Analysis finds lowest rates of female political representation in states passing abortion bans

Analysis finds lowest rates of female political representation in states passing abortion bans
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States passing restrictive abortion legislation have the lowest rates of women represented in politics, according to an analysis of data from the Center for American Women and Politics at Rutgers University.

Alabama, which passed a measure this week that would ban almost all abortions, with exceptions only to save the life of the woman, has a female governor but only four female state senators, putting it in 47th place in a ranking of states by female representation.

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In addition to Alabama, two other states that recently passed restrictive abortion laws ranked in the bottom 10 for representation of women in the state legislature: Mississippi, at 13.8 percent, and Kentucky, at 22.5 percent. Ohio, which recently passed a so-called "heartbeat" bill banning abortions after six weeks, is ranked 30th for representation. Just over a quarter, 26.2 percent, of the state legislature are women. Georgia, which also passed a heartbeat bill, is the only state in the top half of the rankings, at number 20 with women accounting for 15 of 56 state senators and 57 of 180 House members.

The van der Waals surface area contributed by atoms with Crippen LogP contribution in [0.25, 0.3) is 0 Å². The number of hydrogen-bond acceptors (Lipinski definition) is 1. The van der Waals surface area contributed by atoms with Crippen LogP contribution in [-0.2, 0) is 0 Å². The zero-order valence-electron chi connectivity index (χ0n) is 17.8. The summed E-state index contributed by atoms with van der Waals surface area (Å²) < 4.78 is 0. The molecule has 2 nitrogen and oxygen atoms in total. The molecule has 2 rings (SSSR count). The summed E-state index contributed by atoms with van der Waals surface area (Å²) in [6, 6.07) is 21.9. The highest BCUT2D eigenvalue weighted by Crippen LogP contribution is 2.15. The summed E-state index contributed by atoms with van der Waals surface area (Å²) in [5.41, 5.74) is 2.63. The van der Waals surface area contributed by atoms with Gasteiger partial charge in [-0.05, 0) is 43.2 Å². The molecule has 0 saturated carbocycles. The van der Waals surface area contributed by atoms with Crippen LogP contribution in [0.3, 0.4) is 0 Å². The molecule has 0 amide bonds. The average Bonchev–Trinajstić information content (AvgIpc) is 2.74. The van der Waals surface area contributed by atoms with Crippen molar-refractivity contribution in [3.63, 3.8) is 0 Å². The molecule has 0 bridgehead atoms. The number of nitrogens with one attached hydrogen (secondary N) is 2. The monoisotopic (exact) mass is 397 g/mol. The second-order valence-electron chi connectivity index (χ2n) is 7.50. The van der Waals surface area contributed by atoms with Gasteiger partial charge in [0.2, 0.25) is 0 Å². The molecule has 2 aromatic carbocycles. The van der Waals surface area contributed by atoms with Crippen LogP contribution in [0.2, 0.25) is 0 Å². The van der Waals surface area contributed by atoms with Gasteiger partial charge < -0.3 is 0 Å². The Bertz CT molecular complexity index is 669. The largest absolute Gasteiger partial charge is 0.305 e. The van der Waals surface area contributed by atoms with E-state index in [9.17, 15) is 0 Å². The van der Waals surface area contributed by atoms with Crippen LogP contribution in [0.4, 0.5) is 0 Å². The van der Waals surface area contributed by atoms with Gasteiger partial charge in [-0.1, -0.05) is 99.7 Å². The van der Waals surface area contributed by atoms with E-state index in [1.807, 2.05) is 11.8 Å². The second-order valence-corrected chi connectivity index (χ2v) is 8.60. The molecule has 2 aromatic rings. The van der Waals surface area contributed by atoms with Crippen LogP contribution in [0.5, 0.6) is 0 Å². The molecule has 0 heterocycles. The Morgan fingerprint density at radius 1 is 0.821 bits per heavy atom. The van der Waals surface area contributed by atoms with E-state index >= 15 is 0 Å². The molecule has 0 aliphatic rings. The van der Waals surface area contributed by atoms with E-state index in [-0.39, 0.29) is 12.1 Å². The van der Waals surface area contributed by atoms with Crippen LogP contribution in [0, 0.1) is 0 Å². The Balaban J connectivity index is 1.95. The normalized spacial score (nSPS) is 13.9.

“Research has shown that women legislators bring different perspectives” on numerous policy issues, Jean Sinzdak, associate director of the Center for American Women and Politics, told ABC News. “They bring their own life experience to bear on whatever the topic is, and they are more likely to bring marginalized voices into the policy conversation."

Sinzdak noted that while women have diverse feelings on abortion and policy related to it, it is “an issue in which women on both sides of the aisle are particularly passionate, and they feel that they, as women, are best suited to speak to it because of its direct effect on women.